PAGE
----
The Embudito Trail will take you to Oso Pass, South Sandia Peak, and other points in the southern Sandia Mountains. Here I’ll describe a shorter in-and-out hike. The hike involves a long uphill stretch going in, on an uneven and sometimes rocky trail, so not a good choice for small children. On the way back I was glad to have both hiking poles with me. The trail begins at the edge of Albuquerque (so no long drive to get there) and quickly takes you into a wilderness area. To get to the trailhead, take Montgomery east from Tramway and turn left at Glenwood Hills Drive. Turn right on Trailhead Road and continue to the parking lot at the end of the street.
The Embudito Trail begins on the north side of the lot, at 35 deg. 8.172 min. N, 106 deg. 28.918 min. W (6430 feet) and immediately turns right to head up Embudito Canyon. About 300 meters in (at 35 deg. 8.199 min. N, 105 deg. 28.726 min. W), turn left (north) to follow the Embudito Trail as it climbs out of the valley bottom and along the north slope of the valley. The turn is marked by the small sign in the photo. (If you ignore this sign and continue straight, you’ll wind up in a narrow canyon. It's possible to scramble up the canyon bottom, working your way past brush, but it's slow going.)
Once you reach the bare flat spot at 35 deg. 8.065 min. N, 106 deg. 28.428 min. W, the trail dissolves into a confusing series of paths. Coltrin writes, "Looking toward the south, one or two paths go over the rise, and you will see that they start heading down toward the canyon bottom. You want to take the branch just to the left of those paths and head uphill past a large boulder. It is easy to take the wrong fork here, because the paths appear almost equally worn." (This language appears in both editions of the book.)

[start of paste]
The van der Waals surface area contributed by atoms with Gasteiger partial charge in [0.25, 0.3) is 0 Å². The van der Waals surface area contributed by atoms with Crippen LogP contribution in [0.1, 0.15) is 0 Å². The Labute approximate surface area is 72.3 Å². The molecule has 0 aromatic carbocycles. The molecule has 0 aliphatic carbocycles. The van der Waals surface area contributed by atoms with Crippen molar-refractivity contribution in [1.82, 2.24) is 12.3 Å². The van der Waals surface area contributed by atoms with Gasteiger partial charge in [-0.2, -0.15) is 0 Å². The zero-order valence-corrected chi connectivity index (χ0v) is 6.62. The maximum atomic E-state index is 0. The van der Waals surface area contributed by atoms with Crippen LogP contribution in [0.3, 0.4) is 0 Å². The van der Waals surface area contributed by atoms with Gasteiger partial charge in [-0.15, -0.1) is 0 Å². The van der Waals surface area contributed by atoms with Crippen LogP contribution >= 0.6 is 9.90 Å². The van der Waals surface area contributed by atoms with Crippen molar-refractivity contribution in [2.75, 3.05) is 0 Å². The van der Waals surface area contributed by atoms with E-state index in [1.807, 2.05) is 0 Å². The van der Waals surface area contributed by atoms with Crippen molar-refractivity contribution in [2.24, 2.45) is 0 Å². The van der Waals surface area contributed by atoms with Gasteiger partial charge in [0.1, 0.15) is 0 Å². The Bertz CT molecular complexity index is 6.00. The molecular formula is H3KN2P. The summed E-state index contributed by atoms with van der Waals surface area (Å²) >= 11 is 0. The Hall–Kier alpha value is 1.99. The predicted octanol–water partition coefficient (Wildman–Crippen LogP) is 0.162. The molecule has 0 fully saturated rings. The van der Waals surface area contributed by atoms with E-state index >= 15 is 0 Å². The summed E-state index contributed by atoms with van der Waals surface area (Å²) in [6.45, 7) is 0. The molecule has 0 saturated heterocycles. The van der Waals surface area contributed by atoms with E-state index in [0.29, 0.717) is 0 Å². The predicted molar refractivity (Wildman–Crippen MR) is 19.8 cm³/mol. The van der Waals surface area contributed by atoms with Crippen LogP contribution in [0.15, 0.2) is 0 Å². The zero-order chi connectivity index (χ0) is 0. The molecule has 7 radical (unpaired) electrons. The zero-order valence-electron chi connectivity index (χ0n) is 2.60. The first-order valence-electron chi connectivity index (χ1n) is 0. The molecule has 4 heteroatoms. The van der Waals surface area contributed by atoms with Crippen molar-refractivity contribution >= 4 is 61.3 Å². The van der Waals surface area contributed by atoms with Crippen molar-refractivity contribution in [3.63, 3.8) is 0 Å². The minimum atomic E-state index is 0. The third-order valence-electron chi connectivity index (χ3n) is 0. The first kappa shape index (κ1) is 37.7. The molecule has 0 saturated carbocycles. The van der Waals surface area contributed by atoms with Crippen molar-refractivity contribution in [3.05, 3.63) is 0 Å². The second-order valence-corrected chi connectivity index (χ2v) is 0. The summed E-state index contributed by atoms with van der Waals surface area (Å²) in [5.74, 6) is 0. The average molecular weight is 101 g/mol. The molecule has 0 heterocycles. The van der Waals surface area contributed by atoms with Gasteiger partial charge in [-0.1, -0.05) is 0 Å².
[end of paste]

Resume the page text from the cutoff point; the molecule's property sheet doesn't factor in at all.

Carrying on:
The problem is, it's easy to bear too far to the left, following some minor sort-of-path, and miss the proper trail. You can muddle through until you find the trail again, but it's much easier to use the correct route. The photo that follows will guide you past the confusing spot. (As of the spring of 2019, recent trail maintenance has made the proper path more obvious, but it's still good to be aware of the problem.)
Part of the confusion may be because as you look up canyon with Coltrin's advice in mind, you face two prominent boulders, not one. As you first step away from the bare spot, head between the two boulders (upward pointing arrow). But don't head past the more prominent boulder on the left, even though there are impromptu paths that encourage you to do so. Instead, head to the right of (and just downslope from) the less prominent boulder to the right (downward pointing arrow).
Also, about 150 meters past the boulders shown above, look for the boulder shown below. Because of the prominent xenolith (darker rock) eroding from the granite, it should be easy to spot. At that boulder make a sharp left and head on up the switchback; don't continue straight ahead. If you make this turn, the rest of the route should be much more obvious.
Once you’re past the boulder shown above, the trail turns into a steady uphill slog. Moreover, this part of the trail is on a south-facing slope with limited shade, so it could get toasty in the summer. The uphill slog ends about 35 deg. 7.992 min. N, 106 deg. 27.595 min. W (7480 feet), where you’ll find shade for hot weather, sunny boulders to sit on in cool weather, and views of South Sandia Peak. By this point in the hike, you’re 1000 feet higher than when you started. If you don’t have the time for a longer hike, it’s a good place to have lunch and turn around.
This is also the high point of the hike as described; immediately beyond, the trail enters tall trees as it drops (about 100 vertical feet) into the bottom of Embudito Canyon. It reaches the bottom about 35 deg. 7.915 min. N, 106 deg. 27.368 min. W (7385 feet) and wanders upstream from there. In Sandia Mountain Hiking Guide Mike Coltrin states, “I think this is one of the most beautiful areas in the Sandia Mountains.” Eventually the trail climbs out of the canyon bottom, to Oso Pass and beyond, but I haven’t bothered going beyond the canyon bottom—it’s a great place to have lunch before turning around.
In May 2019 I encountered a seasonal spring (fed by the previous winter’s snowfall) in the canyon bottom. Don’t count on finding water along the hike, however. If you do find any, be sure to purify before drinking.